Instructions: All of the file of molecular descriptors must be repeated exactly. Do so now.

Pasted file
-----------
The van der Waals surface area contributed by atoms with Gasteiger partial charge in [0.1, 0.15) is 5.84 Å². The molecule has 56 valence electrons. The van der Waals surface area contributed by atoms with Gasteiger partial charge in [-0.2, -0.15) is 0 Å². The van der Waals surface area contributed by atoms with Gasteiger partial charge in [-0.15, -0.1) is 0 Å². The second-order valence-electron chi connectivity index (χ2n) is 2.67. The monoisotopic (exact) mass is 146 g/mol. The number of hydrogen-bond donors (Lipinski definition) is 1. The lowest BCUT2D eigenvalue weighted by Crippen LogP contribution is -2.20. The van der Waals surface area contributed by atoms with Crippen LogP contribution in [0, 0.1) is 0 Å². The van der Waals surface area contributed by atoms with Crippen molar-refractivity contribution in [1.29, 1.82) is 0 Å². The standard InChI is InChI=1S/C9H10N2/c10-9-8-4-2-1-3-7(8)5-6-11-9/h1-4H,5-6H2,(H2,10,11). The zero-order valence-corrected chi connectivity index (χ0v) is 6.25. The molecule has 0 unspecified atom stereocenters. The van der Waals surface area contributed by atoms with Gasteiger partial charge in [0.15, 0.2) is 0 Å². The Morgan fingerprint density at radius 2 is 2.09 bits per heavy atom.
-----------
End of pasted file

The van der Waals surface area contributed by atoms with Gasteiger partial charge in [0.1, 0.15) is 5.84 Å². The molecule has 56 valence electrons. The van der Waals surface area contributed by atoms with Gasteiger partial charge in [-0.2, -0.15) is 0 Å². The van der Waals surface area contributed by atoms with Gasteiger partial charge in [-0.15, -0.1) is 0 Å². The second-order valence-electron chi connectivity index (χ2n) is 2.67. The monoisotopic (exact) mass is 146 g/mol. The number of hydrogen-bond donors (Lipinski definition) is 1. The lowest BCUT2D eigenvalue weighted by Crippen LogP contribution is -2.20. The van der Waals surface area contributed by atoms with Crippen LogP contribution in [0, 0.1) is 0 Å². The van der Waals surface area contributed by atoms with Crippen molar-refractivity contribution in [1.29, 1.82) is 0 Å². The standard InChI is InChI=1S/C9H10N2/c10-9-8-4-2-1-3-7(8)5-6-11-9/h1-4H,5-6H2,(H2,10,11). The zero-order valence-corrected chi connectivity index (χ0v) is 6.25. The molecule has 0 unspecified atom stereocenters. The van der Waals surface area contributed by atoms with Gasteiger partial charge in [0.15, 0.2) is 0 Å². The Morgan fingerprint density at radius 2 is 2.09 bits per heavy atom.